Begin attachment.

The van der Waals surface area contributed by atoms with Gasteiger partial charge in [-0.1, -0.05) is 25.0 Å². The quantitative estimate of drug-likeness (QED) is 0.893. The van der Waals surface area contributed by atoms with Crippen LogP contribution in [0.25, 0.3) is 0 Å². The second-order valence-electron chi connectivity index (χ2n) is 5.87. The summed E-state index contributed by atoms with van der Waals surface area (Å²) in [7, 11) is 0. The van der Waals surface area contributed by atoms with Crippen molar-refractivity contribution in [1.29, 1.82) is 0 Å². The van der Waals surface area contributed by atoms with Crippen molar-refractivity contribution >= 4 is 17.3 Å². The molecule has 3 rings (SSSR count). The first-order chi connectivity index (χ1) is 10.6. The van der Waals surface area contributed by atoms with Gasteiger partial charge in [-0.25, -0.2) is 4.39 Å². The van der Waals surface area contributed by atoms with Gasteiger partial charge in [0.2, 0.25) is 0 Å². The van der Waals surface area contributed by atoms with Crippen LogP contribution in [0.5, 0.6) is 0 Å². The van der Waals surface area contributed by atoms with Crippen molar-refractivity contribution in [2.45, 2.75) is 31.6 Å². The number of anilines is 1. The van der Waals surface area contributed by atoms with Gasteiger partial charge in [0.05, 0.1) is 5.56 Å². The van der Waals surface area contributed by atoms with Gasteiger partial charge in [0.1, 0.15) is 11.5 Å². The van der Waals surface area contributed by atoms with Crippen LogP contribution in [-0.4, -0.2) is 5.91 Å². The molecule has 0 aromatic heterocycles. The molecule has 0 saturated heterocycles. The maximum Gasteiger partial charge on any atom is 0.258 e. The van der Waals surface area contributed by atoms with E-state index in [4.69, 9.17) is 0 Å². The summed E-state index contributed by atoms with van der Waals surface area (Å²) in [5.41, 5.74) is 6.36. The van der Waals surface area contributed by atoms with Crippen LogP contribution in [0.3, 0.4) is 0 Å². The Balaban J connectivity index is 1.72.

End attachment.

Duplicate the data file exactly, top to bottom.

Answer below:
The van der Waals surface area contributed by atoms with Gasteiger partial charge in [-0.1, -0.05) is 25.0 Å². The quantitative estimate of drug-likeness (QED) is 0.893. The van der Waals surface area contributed by atoms with Crippen LogP contribution in [0.25, 0.3) is 0 Å². The second-order valence-electron chi connectivity index (χ2n) is 5.87. The summed E-state index contributed by atoms with van der Waals surface area (Å²) in [7, 11) is 0. The van der Waals surface area contributed by atoms with Crippen molar-refractivity contribution in [1.29, 1.82) is 0 Å². The van der Waals surface area contributed by atoms with Crippen molar-refractivity contribution >= 4 is 17.3 Å². The molecule has 3 rings (SSSR count). The first-order chi connectivity index (χ1) is 10.6. The van der Waals surface area contributed by atoms with Gasteiger partial charge in [-0.25, -0.2) is 4.39 Å². The van der Waals surface area contributed by atoms with Gasteiger partial charge in [0.2, 0.25) is 0 Å². The van der Waals surface area contributed by atoms with Crippen LogP contribution in [0.5, 0.6) is 0 Å². The van der Waals surface area contributed by atoms with Crippen molar-refractivity contribution in [2.45, 2.75) is 31.6 Å². The number of anilines is 1. The van der Waals surface area contributed by atoms with Gasteiger partial charge in [0.05, 0.1) is 5.56 Å². The van der Waals surface area contributed by atoms with Gasteiger partial charge in [0.1, 0.15) is 11.5 Å². The van der Waals surface area contributed by atoms with Crippen LogP contribution in [-0.4, -0.2) is 5.91 Å². The molecule has 0 aromatic heterocycles. The molecule has 0 saturated heterocycles. The maximum Gasteiger partial charge on any atom is 0.258 e. The van der Waals surface area contributed by atoms with E-state index in [4.69, 9.17) is 0 Å². The summed E-state index contributed by atoms with van der Waals surface area (Å²) in [5.41, 5.74) is 6.36. The van der Waals surface area contributed by atoms with Crippen LogP contribution in [0.3, 0.4) is 0 Å². The Balaban J connectivity index is 1.72.